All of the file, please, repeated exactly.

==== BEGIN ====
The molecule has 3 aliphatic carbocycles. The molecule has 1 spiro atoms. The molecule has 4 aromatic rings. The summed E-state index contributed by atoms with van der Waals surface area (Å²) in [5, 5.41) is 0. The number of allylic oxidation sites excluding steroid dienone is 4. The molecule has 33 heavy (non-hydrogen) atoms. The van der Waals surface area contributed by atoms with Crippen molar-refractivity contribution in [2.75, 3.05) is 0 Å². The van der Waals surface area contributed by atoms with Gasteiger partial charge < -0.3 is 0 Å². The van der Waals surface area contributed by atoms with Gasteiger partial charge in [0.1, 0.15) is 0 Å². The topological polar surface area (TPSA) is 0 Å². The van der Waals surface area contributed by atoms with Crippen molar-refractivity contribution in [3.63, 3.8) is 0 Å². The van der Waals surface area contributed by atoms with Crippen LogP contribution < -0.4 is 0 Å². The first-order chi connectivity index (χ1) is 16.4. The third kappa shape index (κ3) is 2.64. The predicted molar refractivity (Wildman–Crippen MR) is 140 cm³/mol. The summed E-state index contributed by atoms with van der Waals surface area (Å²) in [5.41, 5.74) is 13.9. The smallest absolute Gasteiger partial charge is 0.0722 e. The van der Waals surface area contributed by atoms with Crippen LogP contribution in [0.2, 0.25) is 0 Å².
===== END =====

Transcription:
The molecule has 3 aliphatic carbocycles. The molecule has 1 spiro atoms. The molecule has 4 aromatic rings. The summed E-state index contributed by atoms with van der Waals surface area (Å²) in [5, 5.41) is 0. The number of allylic oxidation sites excluding steroid dienone is 4. The molecule has 33 heavy (non-hydrogen) atoms. The van der Waals surface area contributed by atoms with Crippen molar-refractivity contribution in [2.75, 3.05) is 0 Å². The van der Waals surface area contributed by atoms with Gasteiger partial charge < -0.3 is 0 Å². The van der Waals surface area contributed by atoms with Gasteiger partial charge in [0.1, 0.15) is 0 Å². The topological polar surface area (TPSA) is 0 Å². The van der Waals surface area contributed by atoms with Crippen molar-refractivity contribution in [3.63, 3.8) is 0 Å². The van der Waals surface area contributed by atoms with Crippen LogP contribution < -0.4 is 0 Å². The first-order chi connectivity index (χ1) is 16.4. The third kappa shape index (κ3) is 2.64. The predicted molar refractivity (Wildman–Crippen MR) is 140 cm³/mol. The summed E-state index contributed by atoms with van der Waals surface area (Å²) in [5.41, 5.74) is 13.9. The smallest absolute Gasteiger partial charge is 0.0722 e. The van der Waals surface area contributed by atoms with Crippen LogP contribution in [0.2, 0.25) is 0 Å².